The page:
BEIRUT

Lebanon News

Berri postpones eighth election session

MPs gather at the Parliament as they attend the presidential election session in Beirut, Wednesday, July 2, 2014. (The Daily Star/Mohammad Azakir)

BEIRUT: Lawmakers failed for the eighth time Wednesday to appear in Parliament in numbers strong enough to have a quorum to elect a new president for Lebanon, prompting Speaker Nabih Berri to postpone the session by two weeks.

A press statement read out by Berri’s spokesman Mohammad Ballout said the Speaker postponed the legislative session till 12 p.m. July 23, “over lack of quorum.”

At 12:30 p.m., thirty minutes after the session was scheduled to begin, there were only 64 MPs inside Parliament.

For the first time both Speaker Nabih Berri and Prime Minister Tammam Salam did not show up to Parliament.

The same old scene prevailed in and around Parliament headquarters in Downtown Beirut, only this time the podium placed at the bottom of Parliament’s stairs had been removed.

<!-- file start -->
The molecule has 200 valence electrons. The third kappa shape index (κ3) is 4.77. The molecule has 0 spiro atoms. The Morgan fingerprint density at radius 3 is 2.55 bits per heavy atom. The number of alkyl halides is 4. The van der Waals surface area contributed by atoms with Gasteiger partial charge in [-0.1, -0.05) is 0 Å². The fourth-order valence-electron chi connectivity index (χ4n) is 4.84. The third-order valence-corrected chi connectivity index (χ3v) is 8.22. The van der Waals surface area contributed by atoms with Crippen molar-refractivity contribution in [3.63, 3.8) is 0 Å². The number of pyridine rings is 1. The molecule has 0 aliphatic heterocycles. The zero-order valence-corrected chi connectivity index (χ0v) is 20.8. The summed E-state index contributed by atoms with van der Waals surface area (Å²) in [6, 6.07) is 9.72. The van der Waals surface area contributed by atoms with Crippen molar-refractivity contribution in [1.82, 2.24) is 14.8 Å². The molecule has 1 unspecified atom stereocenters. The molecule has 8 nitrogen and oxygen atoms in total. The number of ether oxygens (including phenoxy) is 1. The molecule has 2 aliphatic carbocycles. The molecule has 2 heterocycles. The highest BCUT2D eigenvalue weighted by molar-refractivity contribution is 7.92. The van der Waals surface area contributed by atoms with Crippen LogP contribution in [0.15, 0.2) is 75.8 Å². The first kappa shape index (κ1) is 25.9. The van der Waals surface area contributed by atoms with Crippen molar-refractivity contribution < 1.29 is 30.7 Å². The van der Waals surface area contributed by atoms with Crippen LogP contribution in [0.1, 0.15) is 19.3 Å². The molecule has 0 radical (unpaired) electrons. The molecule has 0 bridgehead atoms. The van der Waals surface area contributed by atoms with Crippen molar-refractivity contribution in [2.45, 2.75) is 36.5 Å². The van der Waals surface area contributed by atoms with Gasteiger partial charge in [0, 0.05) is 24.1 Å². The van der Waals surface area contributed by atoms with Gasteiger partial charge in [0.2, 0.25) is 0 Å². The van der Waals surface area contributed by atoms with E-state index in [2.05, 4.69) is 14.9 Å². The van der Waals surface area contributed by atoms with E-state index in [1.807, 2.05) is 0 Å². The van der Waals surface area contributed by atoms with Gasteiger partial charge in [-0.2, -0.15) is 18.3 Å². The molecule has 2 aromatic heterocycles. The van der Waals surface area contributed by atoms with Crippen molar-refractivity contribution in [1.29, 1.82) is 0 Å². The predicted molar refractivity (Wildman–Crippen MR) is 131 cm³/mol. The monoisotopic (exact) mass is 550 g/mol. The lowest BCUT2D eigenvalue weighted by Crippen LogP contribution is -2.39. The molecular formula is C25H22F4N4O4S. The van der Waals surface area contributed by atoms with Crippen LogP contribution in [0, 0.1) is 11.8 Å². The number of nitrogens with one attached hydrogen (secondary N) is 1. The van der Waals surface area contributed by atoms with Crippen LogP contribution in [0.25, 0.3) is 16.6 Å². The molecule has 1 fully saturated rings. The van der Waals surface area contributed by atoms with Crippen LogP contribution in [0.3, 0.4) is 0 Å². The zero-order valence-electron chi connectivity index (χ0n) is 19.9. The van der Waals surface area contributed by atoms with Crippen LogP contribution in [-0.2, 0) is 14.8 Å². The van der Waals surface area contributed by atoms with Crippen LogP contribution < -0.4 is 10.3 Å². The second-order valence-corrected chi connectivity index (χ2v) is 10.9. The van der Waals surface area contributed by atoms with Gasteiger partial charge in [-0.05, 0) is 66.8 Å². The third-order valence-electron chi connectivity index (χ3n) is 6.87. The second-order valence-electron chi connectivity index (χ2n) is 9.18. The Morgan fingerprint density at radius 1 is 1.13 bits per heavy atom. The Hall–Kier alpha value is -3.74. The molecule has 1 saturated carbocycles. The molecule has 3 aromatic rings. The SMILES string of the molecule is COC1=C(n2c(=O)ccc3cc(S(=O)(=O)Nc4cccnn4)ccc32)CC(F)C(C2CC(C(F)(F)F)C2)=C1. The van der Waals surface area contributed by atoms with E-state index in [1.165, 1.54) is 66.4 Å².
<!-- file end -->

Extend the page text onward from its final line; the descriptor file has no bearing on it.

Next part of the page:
Also missing were the outside broadcast vehicles.

There are growing fears of a prolonged vacuum in the country’s top Christian post, political sources told The Daily Star Tuesday.

Further complicating efforts to break the presidential deadlock, now in its second month, was Free Patriotic Movement leader Michel Aoun’s proposal for electing a president by the people, a proposal that swiftly drew fire from the March 14 coalition and threw the political landscape into further disarray.

“We are in the eighth session and its fate will be similar to the previous ones: no result,” Berri was quoted as saying by visitors.

“The date of parliamentary elections is approaching and the situation looks totally blocked,” Berri added, in reference to parliamentary polls scheduled for November.

The speaker said he was considering holding separate deliberations with heads of blocs, and with independent MPs, in order to sort out how to deal with presidential and parliamentary elections.

Lawmakers from Aoun’s bloc, Hezbollah and its March 8 allies have thwarted a quorum by boycotting legislative sessions in a bid to pressure their March 14 rivals to reach a deal on a consensus candidate for the presidency.

 

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